Cinematically, Yours
This Week’s Movie Reviews
Unrest / Protest

"Never doubt that a small group of thoughtful, committed citizens can change the world; indeed, it's the only thing that ever has." -Margaret Mead      We have three exceptional films streaming within the next week that bear witness to Margaret Mead's statement from 1978. And the singer, the politician and the artist profiled in these films all share a common theme: political and social activism is necessary. While the personal cost may be high, to not act is to acquiesce to the status quo. I feel fortunate to be able to present these films. I hope you find them valuable and inspiring.

     DENISE HO - BECOMING THE SONG profiles the openly gay Hong Kong singer and human rights activist who has put her career and life on the line to support the struggle of Hong Kong citizens to maintain their identify and freedom. Her public support of students who demanded free elections had immediate and lasting consequences: she was arrested and then blacklisted by China. Speaking before the United Nations and the U.S. Congress she made it clear that Hong Kong's struggle is also a fight for democracy around the world. "As Beijing chips away at Hong Kong's freedoms, the Cantopop singer has become it's emblematic figure - embattled, emboldened, and unbeholden." -The New Yorker. The film begins streaming today, 7/1.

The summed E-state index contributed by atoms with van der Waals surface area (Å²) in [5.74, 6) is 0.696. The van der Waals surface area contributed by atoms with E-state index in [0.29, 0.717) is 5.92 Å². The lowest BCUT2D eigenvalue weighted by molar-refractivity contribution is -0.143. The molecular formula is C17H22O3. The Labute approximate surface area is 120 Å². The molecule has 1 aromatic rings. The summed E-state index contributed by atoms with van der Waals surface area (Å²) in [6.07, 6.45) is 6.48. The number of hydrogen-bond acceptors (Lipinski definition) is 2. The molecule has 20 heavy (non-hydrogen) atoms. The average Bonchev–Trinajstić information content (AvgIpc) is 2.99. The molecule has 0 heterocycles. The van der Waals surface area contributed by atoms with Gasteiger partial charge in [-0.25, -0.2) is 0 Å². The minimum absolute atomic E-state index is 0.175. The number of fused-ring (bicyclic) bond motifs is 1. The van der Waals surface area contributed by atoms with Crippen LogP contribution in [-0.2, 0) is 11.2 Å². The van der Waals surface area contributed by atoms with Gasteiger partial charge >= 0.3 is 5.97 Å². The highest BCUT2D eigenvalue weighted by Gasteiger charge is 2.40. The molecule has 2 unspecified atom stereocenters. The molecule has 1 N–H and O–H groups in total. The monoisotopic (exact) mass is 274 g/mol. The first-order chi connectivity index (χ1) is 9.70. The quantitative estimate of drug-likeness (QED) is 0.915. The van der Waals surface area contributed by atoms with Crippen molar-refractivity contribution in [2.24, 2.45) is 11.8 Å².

Often called "one of the most courageous persons the Civil Rights Movement ever produced," U.S. Representative John R. Lewis has dedicated his life to protecting human rights, securing civil liberties, and building what he calls "The Beloved Community" in America. He was the youngest speaker at the 1963 March on Washington for Jobs and Freedom and Lewis has often been singled out for his leadership and bravery on the Edmund Pettus Bridge in Selma, Alabama on March 7, 1965. There, along with 600 other nonviolent marchers, Lewis was met by Alabama state troopers who ordered the protesters to disperse. Today he still bears scars from that brutal encounter. "Absolutely inspiring." -Entertainment Weekly. JOHN LEWIS: GOOD TROUBLE begins streaming Friday, 7/3, and couldn't be more timely. Please note the important content below that follows the film.

     The story of AI WEIWEI: YOURS TRULY begins with the remarkable exhibition @Large: Ai Weiwei on Alacatraz. Following Ai Weiwei's detention at the hands of the Chinese authorities, the outspoken activist and artist transformed the former island penitentiary Alcatraz into an artistic platform. The resulting exhibiton engaged nearly 900,000 visitors in a conversation about the plight of prisoners of conscience around the world. Ultimately the film AI WEIWEI: YOURS TRULY is a call to action, extending the incredible reach of Ai Weiwei's work by asking viewers to take the issue of global human rights personally. "Do one small thing every day to prove the existence of justice." -Ai Weiwei. The film begins streaming next Wednesday, 7/8.